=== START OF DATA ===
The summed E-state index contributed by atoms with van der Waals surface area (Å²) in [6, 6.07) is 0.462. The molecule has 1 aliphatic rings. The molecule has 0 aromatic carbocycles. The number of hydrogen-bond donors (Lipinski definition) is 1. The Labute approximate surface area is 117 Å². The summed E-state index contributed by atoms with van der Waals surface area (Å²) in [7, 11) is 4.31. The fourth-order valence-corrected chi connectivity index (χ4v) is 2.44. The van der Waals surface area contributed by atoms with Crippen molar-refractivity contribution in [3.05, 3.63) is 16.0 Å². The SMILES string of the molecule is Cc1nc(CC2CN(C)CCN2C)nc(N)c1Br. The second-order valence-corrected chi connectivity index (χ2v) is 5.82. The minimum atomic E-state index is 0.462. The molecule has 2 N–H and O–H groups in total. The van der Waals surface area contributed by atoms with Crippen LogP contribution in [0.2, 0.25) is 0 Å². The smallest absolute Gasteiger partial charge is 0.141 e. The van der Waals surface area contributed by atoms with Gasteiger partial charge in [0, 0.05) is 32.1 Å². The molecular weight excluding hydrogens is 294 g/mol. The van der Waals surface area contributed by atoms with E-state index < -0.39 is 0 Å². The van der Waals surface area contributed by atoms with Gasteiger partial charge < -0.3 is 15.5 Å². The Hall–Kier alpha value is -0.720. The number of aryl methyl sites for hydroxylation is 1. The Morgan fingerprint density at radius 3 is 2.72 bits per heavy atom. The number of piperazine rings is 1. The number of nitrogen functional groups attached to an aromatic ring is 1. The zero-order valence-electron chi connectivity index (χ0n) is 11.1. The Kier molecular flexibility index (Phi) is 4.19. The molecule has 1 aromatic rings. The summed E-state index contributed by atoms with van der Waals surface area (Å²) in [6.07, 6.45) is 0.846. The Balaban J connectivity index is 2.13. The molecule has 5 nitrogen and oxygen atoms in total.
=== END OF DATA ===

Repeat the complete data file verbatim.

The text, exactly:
The summed E-state index contributed by atoms with van der Waals surface area (Å²) in [6, 6.07) is 0.462. The molecule has 1 aliphatic rings. The molecule has 0 aromatic carbocycles. The number of hydrogen-bond donors (Lipinski definition) is 1. The Labute approximate surface area is 117 Å². The summed E-state index contributed by atoms with van der Waals surface area (Å²) in [7, 11) is 4.31. The fourth-order valence-corrected chi connectivity index (χ4v) is 2.44. The van der Waals surface area contributed by atoms with Crippen molar-refractivity contribution in [3.05, 3.63) is 16.0 Å². The SMILES string of the molecule is Cc1nc(CC2CN(C)CCN2C)nc(N)c1Br. The second-order valence-corrected chi connectivity index (χ2v) is 5.82. The minimum atomic E-state index is 0.462. The molecule has 2 N–H and O–H groups in total. The van der Waals surface area contributed by atoms with Crippen LogP contribution in [0.2, 0.25) is 0 Å². The smallest absolute Gasteiger partial charge is 0.141 e. The van der Waals surface area contributed by atoms with Gasteiger partial charge in [0, 0.05) is 32.1 Å². The molecular weight excluding hydrogens is 294 g/mol. The van der Waals surface area contributed by atoms with E-state index < -0.39 is 0 Å². The van der Waals surface area contributed by atoms with Gasteiger partial charge < -0.3 is 15.5 Å². The Hall–Kier alpha value is -0.720. The number of aryl methyl sites for hydroxylation is 1. The Morgan fingerprint density at radius 3 is 2.72 bits per heavy atom. The number of piperazine rings is 1. The number of nitrogen functional groups attached to an aromatic ring is 1. The zero-order valence-electron chi connectivity index (χ0n) is 11.1. The Kier molecular flexibility index (Phi) is 4.19. The molecule has 1 aromatic rings. The summed E-state index contributed by atoms with van der Waals surface area (Å²) in [6.07, 6.45) is 0.846. The Balaban J connectivity index is 2.13. The molecule has 5 nitrogen and oxygen atoms in total.